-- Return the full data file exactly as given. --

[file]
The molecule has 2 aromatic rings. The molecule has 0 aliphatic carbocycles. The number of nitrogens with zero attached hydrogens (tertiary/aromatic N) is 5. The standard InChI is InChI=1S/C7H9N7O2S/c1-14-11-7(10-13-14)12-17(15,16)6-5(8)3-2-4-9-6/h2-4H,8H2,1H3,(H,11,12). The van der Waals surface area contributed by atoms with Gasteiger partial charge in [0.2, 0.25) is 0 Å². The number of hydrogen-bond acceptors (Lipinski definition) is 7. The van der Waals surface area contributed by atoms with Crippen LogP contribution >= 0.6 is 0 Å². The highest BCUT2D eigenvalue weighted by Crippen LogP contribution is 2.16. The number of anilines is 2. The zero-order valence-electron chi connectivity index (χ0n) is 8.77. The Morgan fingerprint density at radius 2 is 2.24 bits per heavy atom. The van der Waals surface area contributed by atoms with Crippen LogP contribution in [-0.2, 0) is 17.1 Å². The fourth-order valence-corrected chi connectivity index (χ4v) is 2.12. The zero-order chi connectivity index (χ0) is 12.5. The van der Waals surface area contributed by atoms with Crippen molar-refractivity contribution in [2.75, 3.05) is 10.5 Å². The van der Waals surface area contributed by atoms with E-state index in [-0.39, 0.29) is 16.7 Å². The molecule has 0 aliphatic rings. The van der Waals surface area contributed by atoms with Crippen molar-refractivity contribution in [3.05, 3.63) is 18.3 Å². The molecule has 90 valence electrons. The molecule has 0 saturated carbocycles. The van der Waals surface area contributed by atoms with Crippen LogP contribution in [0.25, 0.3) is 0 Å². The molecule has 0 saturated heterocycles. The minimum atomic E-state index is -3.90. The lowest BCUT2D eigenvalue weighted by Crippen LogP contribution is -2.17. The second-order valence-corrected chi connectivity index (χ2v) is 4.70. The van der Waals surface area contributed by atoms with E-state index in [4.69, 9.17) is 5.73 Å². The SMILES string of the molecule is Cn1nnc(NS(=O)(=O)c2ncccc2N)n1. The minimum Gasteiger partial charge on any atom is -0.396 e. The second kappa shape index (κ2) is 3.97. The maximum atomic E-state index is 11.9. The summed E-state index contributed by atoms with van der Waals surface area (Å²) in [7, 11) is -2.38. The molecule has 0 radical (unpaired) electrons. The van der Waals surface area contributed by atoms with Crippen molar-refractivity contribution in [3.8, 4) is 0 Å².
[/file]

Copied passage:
The molecule has 2 aromatic rings. The molecule has 0 aliphatic carbocycles. The number of nitrogens with zero attached hydrogens (tertiary/aromatic N) is 5. The standard InChI is InChI=1S/C7H9N7O2S/c1-14-11-7(10-13-14)12-17(15,16)6-5(8)3-2-4-9-6/h2-4H,8H2,1H3,(H,11,12). The van der Waals surface area contributed by atoms with Gasteiger partial charge in [0.2, 0.25) is 0 Å². The number of hydrogen-bond acceptors (Lipinski definition) is 7. The van der Waals surface area contributed by atoms with Crippen LogP contribution >= 0.6 is 0 Å². The highest BCUT2D eigenvalue weighted by Crippen LogP contribution is 2.16. The number of anilines is 2. The zero-order valence-electron chi connectivity index (χ0n) is 8.77. The Morgan fingerprint density at radius 2 is 2.24 bits per heavy atom. The van der Waals surface area contributed by atoms with Crippen LogP contribution in [-0.2, 0) is 17.1 Å². The fourth-order valence-corrected chi connectivity index (χ4v) is 2.12. The zero-order chi connectivity index (χ0) is 12.5. The van der Waals surface area contributed by atoms with Crippen molar-refractivity contribution in [2.75, 3.05) is 10.5 Å². The van der Waals surface area contributed by atoms with E-state index in [-0.39, 0.29) is 16.7 Å². The molecule has 0 aliphatic rings. The van der Waals surface area contributed by atoms with Crippen molar-refractivity contribution in [3.05, 3.63) is 18.3 Å². The molecule has 90 valence electrons. The molecule has 0 saturated carbocycles. The van der Waals surface area contributed by atoms with Crippen LogP contribution in [0.25, 0.3) is 0 Å². The molecule has 0 saturated heterocycles. The minimum atomic E-state index is -3.90. The lowest BCUT2D eigenvalue weighted by Crippen LogP contribution is -2.17. The second-order valence-corrected chi connectivity index (χ2v) is 4.70. The van der Waals surface area contributed by atoms with E-state index in [4.69, 9.17) is 5.73 Å². The SMILES string of the molecule is Cn1nnc(NS(=O)(=O)c2ncccc2N)n1. The minimum Gasteiger partial charge on any atom is -0.396 e. The second kappa shape index (κ2) is 3.97. The maximum atomic E-state index is 11.9. The summed E-state index contributed by atoms with van der Waals surface area (Å²) in [7, 11) is -2.38. The molecule has 0 radical (unpaired) electrons. The van der Waals surface area contributed by atoms with Crippen molar-refractivity contribution in [3.8, 4) is 0 Å².